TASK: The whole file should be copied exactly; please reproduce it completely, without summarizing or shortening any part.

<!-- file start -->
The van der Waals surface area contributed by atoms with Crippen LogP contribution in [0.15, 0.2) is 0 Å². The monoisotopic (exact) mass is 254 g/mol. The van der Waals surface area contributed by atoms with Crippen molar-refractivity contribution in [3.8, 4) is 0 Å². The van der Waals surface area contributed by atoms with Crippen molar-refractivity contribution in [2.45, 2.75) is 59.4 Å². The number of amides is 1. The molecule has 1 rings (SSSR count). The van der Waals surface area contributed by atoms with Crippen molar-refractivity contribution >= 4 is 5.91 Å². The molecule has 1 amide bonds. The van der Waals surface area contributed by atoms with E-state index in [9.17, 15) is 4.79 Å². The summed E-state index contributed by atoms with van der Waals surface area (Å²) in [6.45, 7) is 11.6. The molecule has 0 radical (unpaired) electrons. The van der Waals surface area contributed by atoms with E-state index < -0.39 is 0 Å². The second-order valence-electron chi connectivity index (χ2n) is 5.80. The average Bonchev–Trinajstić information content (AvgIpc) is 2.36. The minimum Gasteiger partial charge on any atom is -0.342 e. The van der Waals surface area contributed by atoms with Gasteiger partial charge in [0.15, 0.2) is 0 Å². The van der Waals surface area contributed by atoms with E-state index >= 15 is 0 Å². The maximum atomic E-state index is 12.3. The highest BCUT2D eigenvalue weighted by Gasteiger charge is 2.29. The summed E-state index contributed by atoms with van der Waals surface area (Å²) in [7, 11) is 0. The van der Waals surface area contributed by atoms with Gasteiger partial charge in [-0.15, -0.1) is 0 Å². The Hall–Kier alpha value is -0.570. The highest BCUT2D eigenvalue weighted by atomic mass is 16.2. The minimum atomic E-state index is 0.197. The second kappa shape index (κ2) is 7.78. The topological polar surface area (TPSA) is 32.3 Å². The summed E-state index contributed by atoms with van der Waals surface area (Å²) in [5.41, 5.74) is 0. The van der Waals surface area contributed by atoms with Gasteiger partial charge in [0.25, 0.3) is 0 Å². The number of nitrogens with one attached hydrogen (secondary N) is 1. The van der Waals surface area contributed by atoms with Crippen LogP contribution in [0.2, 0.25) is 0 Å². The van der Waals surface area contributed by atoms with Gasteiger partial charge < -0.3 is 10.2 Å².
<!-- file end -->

The van der Waals surface area contributed by atoms with Crippen LogP contribution in [0.15, 0.2) is 0 Å². The monoisotopic (exact) mass is 254 g/mol. The van der Waals surface area contributed by atoms with Crippen molar-refractivity contribution in [3.8, 4) is 0 Å². The van der Waals surface area contributed by atoms with Crippen molar-refractivity contribution in [2.45, 2.75) is 59.4 Å². The number of amides is 1. The molecule has 1 rings (SSSR count). The van der Waals surface area contributed by atoms with Crippen molar-refractivity contribution >= 4 is 5.91 Å². The molecule has 1 amide bonds. The van der Waals surface area contributed by atoms with E-state index in [9.17, 15) is 4.79 Å². The summed E-state index contributed by atoms with van der Waals surface area (Å²) in [6.45, 7) is 11.6. The molecule has 0 radical (unpaired) electrons. The van der Waals surface area contributed by atoms with E-state index < -0.39 is 0 Å². The second-order valence-electron chi connectivity index (χ2n) is 5.80. The average Bonchev–Trinajstić information content (AvgIpc) is 2.36. The minimum Gasteiger partial charge on any atom is -0.342 e. The van der Waals surface area contributed by atoms with Gasteiger partial charge in [0.15, 0.2) is 0 Å². The van der Waals surface area contributed by atoms with E-state index >= 15 is 0 Å². The maximum atomic E-state index is 12.3. The highest BCUT2D eigenvalue weighted by Gasteiger charge is 2.29. The summed E-state index contributed by atoms with van der Waals surface area (Å²) in [7, 11) is 0. The van der Waals surface area contributed by atoms with Gasteiger partial charge in [-0.15, -0.1) is 0 Å². The Hall–Kier alpha value is -0.570. The highest BCUT2D eigenvalue weighted by atomic mass is 16.2. The minimum atomic E-state index is 0.197. The second kappa shape index (κ2) is 7.78. The topological polar surface area (TPSA) is 32.3 Å². The summed E-state index contributed by atoms with van der Waals surface area (Å²) in [5.41, 5.74) is 0. The van der Waals surface area contributed by atoms with Gasteiger partial charge in [0.25, 0.3) is 0 Å². The number of nitrogens with one attached hydrogen (secondary N) is 1. The van der Waals surface area contributed by atoms with Crippen LogP contribution in [0.2, 0.25) is 0 Å². The van der Waals surface area contributed by atoms with Gasteiger partial charge < -0.3 is 10.2 Å².